Fill a large container with water. Use cups, containers, and spoons, to fill and dump just like you would a sandbox. Can you make rain with the slotted spoon or colander?
Activity: Cold Weather Sensory Box
Fill a large container with sunny-colored cornmeal and cracked corn. Use cups, containers, and spoons, to fill and dump just like you would in a sandbox. Can you feel around and find the hidden items?
Activity: Indian Rain Drums
Use empty oatmeal or Quaker cornmeal containers, shoe boxes, peanut cans with lids, Pringles cans with lids, or other household objects to create drums for you and your tot…one for you and one for him. You act as leader to start: tell your tot to help you drum the “sprinkle song” by tapping lightly on the top of your drums with the tips of the fingers. Drum a little harder and a little louder for the “rain song.” Then show him how to make a rainstorm by drumming hard and fast on your drums Once he becomes familiar with the “songs” and their drum patterns, let your child make the calls.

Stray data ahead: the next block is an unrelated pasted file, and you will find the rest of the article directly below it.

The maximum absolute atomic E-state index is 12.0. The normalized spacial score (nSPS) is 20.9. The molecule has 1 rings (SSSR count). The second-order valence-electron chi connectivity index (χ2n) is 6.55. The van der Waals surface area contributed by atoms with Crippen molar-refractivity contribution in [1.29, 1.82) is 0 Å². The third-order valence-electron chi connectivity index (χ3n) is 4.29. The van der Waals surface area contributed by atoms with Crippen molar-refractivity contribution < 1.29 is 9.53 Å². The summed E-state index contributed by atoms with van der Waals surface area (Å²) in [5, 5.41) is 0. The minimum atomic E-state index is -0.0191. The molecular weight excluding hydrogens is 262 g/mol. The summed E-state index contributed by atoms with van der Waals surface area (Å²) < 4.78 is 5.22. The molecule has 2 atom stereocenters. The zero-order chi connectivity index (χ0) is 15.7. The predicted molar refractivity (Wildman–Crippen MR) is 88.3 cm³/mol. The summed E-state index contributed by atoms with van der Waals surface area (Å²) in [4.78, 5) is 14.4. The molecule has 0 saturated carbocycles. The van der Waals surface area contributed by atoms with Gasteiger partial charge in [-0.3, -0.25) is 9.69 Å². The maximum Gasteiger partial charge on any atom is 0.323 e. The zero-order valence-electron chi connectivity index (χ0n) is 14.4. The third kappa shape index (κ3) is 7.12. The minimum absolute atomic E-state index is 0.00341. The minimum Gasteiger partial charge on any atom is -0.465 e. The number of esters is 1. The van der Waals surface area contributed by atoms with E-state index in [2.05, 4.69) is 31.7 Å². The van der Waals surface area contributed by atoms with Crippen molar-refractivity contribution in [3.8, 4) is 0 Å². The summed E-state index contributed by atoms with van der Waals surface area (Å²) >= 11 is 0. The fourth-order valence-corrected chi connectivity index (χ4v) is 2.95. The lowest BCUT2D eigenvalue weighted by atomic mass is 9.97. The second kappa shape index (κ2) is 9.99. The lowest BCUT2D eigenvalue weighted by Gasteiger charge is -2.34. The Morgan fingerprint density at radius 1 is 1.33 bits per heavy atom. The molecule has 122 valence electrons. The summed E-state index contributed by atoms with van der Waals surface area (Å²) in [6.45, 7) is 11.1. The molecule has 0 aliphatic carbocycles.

Five umbrellas stood by the back door,
The red one went outside, then there were four.
Four umbrellas pretty as can be,
The blue one went outside, then there were three.
Three umbrellas with nothing to do,
The green one went outside, then there was one.
Just one umbrella alone in the hall.
The purple on went outside, and that was all!
Softly, softly falling so,
This is how the snowflakes go.
Pit pit pat,
Down go the raindrops
On my hat
Rain, Rain Go Away
Rain, rain go away
Come again another day
Little (name of your child) wants to play
Itsy, Bitsy Spider
The itsy, bitsy spider went up the waterspout
Down came the rain and washed the spider out
Out came the sun and dried up all the rain
So the itsy, bitsy spider went up the spout again!
Will You Read To Me?
Take time to enjoy a book.
One Windy Wednesday by Phyllis Root
Millicent and the Windy by Robert Munsch
The Wind Blew by Pat Hutchins
A Bed for the Wind by Roger Goodman
April Showers by George Shannon
In the Middle of the Puddle by Mike Thaler
Activities provided by:
E Resources Group
2550 Stagecoach Road
Webster City, Iowa 50595-7375
Toddling on the Wild Side was supported by REAP-CEP.